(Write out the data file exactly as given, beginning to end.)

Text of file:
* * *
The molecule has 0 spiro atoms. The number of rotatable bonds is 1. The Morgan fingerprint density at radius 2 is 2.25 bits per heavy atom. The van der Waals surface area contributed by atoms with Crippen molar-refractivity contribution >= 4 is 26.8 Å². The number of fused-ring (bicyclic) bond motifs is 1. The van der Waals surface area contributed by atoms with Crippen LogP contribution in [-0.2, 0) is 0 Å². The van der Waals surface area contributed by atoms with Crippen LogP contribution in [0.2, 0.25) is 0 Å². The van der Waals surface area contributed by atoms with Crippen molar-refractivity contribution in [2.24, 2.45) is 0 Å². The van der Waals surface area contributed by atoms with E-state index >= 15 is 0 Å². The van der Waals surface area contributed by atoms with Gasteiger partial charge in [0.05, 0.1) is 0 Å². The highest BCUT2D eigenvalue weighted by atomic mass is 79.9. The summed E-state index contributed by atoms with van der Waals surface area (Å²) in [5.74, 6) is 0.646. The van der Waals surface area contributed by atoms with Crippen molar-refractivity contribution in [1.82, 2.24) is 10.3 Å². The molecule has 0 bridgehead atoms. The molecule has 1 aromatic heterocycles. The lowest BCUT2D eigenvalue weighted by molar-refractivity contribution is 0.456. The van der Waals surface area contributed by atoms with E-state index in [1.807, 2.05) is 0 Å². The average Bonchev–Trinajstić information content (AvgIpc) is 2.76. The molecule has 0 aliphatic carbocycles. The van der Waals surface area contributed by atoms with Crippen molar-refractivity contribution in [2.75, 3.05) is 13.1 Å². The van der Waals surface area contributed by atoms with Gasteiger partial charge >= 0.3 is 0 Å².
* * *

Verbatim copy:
The molecule has 0 spiro atoms. The number of rotatable bonds is 1. The Morgan fingerprint density at radius 2 is 2.25 bits per heavy atom. The van der Waals surface area contributed by atoms with Crippen molar-refractivity contribution >= 4 is 26.8 Å². The number of fused-ring (bicyclic) bond motifs is 1. The van der Waals surface area contributed by atoms with Crippen LogP contribution in [-0.2, 0) is 0 Å². The van der Waals surface area contributed by atoms with Crippen LogP contribution in [0.2, 0.25) is 0 Å². The van der Waals surface area contributed by atoms with Crippen molar-refractivity contribution in [2.24, 2.45) is 0 Å². The van der Waals surface area contributed by atoms with E-state index >= 15 is 0 Å². The van der Waals surface area contributed by atoms with Gasteiger partial charge in [0.05, 0.1) is 0 Å². The highest BCUT2D eigenvalue weighted by atomic mass is 79.9. The summed E-state index contributed by atoms with van der Waals surface area (Å²) in [5.74, 6) is 0.646. The van der Waals surface area contributed by atoms with Crippen molar-refractivity contribution in [1.82, 2.24) is 10.3 Å². The molecule has 0 bridgehead atoms. The molecule has 1 aromatic heterocycles. The lowest BCUT2D eigenvalue weighted by molar-refractivity contribution is 0.456. The van der Waals surface area contributed by atoms with E-state index in [1.807, 2.05) is 0 Å². The average Bonchev–Trinajstić information content (AvgIpc) is 2.76. The molecule has 0 aliphatic carbocycles. The van der Waals surface area contributed by atoms with Crippen molar-refractivity contribution in [2.75, 3.05) is 13.1 Å². The van der Waals surface area contributed by atoms with Gasteiger partial charge >= 0.3 is 0 Å².